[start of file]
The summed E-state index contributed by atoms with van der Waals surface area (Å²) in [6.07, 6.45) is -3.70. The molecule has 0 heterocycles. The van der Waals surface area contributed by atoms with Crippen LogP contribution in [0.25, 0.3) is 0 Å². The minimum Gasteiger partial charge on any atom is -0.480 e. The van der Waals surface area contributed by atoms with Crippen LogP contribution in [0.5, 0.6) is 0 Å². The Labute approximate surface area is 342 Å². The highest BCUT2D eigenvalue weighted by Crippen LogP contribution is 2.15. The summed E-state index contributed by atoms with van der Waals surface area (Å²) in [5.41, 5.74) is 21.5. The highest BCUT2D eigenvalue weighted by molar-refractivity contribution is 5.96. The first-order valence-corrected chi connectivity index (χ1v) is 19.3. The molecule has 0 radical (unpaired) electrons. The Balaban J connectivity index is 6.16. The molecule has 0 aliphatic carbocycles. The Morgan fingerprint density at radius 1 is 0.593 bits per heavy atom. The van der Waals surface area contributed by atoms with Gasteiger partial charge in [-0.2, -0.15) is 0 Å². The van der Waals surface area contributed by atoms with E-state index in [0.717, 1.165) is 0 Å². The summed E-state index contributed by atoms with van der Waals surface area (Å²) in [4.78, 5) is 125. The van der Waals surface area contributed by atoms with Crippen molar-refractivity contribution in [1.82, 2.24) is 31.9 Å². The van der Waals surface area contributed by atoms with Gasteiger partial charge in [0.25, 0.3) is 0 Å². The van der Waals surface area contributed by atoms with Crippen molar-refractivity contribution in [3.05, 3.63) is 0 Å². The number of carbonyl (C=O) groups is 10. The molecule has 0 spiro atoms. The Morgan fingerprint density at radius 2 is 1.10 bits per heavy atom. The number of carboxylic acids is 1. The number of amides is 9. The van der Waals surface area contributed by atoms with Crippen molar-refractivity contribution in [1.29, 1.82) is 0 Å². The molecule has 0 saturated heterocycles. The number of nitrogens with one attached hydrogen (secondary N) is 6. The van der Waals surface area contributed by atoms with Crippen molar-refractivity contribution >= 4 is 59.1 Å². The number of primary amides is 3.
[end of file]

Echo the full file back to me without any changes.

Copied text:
The summed E-state index contributed by atoms with van der Waals surface area (Å²) in [6.07, 6.45) is -3.70. The molecule has 0 heterocycles. The van der Waals surface area contributed by atoms with Crippen LogP contribution in [0.25, 0.3) is 0 Å². The minimum Gasteiger partial charge on any atom is -0.480 e. The van der Waals surface area contributed by atoms with Crippen LogP contribution in [0.5, 0.6) is 0 Å². The Labute approximate surface area is 342 Å². The highest BCUT2D eigenvalue weighted by Crippen LogP contribution is 2.15. The summed E-state index contributed by atoms with van der Waals surface area (Å²) in [5.41, 5.74) is 21.5. The highest BCUT2D eigenvalue weighted by molar-refractivity contribution is 5.96. The first-order valence-corrected chi connectivity index (χ1v) is 19.3. The molecule has 0 radical (unpaired) electrons. The Balaban J connectivity index is 6.16. The molecule has 0 aliphatic carbocycles. The Morgan fingerprint density at radius 1 is 0.593 bits per heavy atom. The van der Waals surface area contributed by atoms with Gasteiger partial charge in [-0.2, -0.15) is 0 Å². The van der Waals surface area contributed by atoms with E-state index in [0.717, 1.165) is 0 Å². The summed E-state index contributed by atoms with van der Waals surface area (Å²) in [4.78, 5) is 125. The van der Waals surface area contributed by atoms with Crippen molar-refractivity contribution in [1.82, 2.24) is 31.9 Å². The van der Waals surface area contributed by atoms with Gasteiger partial charge in [0.25, 0.3) is 0 Å². The van der Waals surface area contributed by atoms with Crippen molar-refractivity contribution in [3.05, 3.63) is 0 Å². The number of carbonyl (C=O) groups is 10. The molecule has 0 spiro atoms. The Morgan fingerprint density at radius 2 is 1.10 bits per heavy atom. The number of carboxylic acids is 1. The number of amides is 9. The van der Waals surface area contributed by atoms with Crippen molar-refractivity contribution in [1.29, 1.82) is 0 Å². The molecule has 0 saturated heterocycles. The number of nitrogens with one attached hydrogen (secondary N) is 6. The van der Waals surface area contributed by atoms with Crippen molar-refractivity contribution >= 4 is 59.1 Å². The number of primary amides is 3.